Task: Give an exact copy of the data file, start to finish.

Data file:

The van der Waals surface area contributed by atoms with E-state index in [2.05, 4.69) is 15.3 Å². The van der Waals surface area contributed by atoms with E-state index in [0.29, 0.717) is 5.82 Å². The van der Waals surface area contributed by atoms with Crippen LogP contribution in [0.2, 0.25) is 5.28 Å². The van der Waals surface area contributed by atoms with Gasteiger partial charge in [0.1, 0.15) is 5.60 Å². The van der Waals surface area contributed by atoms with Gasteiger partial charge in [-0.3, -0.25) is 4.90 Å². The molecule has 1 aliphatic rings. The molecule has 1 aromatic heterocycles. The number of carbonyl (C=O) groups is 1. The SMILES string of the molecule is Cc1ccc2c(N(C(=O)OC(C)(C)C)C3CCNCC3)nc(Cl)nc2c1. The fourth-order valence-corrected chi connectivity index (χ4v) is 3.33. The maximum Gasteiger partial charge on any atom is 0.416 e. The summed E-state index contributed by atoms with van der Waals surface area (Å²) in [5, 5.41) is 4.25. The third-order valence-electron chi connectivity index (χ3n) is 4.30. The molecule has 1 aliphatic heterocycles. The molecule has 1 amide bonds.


The van der Waals surface area contributed by atoms with E-state index in [2.05, 4.69) is 15.3 Å². The van der Waals surface area contributed by atoms with E-state index in [0.29, 0.717) is 5.82 Å². The van der Waals surface area contributed by atoms with Crippen LogP contribution in [0.2, 0.25) is 5.28 Å². The van der Waals surface area contributed by atoms with Gasteiger partial charge in [0.1, 0.15) is 5.60 Å². The van der Waals surface area contributed by atoms with Gasteiger partial charge in [-0.3, -0.25) is 4.90 Å². The molecule has 1 aliphatic rings. The molecule has 1 aromatic heterocycles. The number of carbonyl (C=O) groups is 1. The SMILES string of the molecule is Cc1ccc2c(N(C(=O)OC(C)(C)C)C3CCNCC3)nc(Cl)nc2c1. The fourth-order valence-corrected chi connectivity index (χ4v) is 3.33. The maximum Gasteiger partial charge on any atom is 0.416 e. The summed E-state index contributed by atoms with van der Waals surface area (Å²) in [5, 5.41) is 4.25. The third-order valence-electron chi connectivity index (χ3n) is 4.30. The molecule has 1 aliphatic heterocycles. The molecule has 1 amide bonds.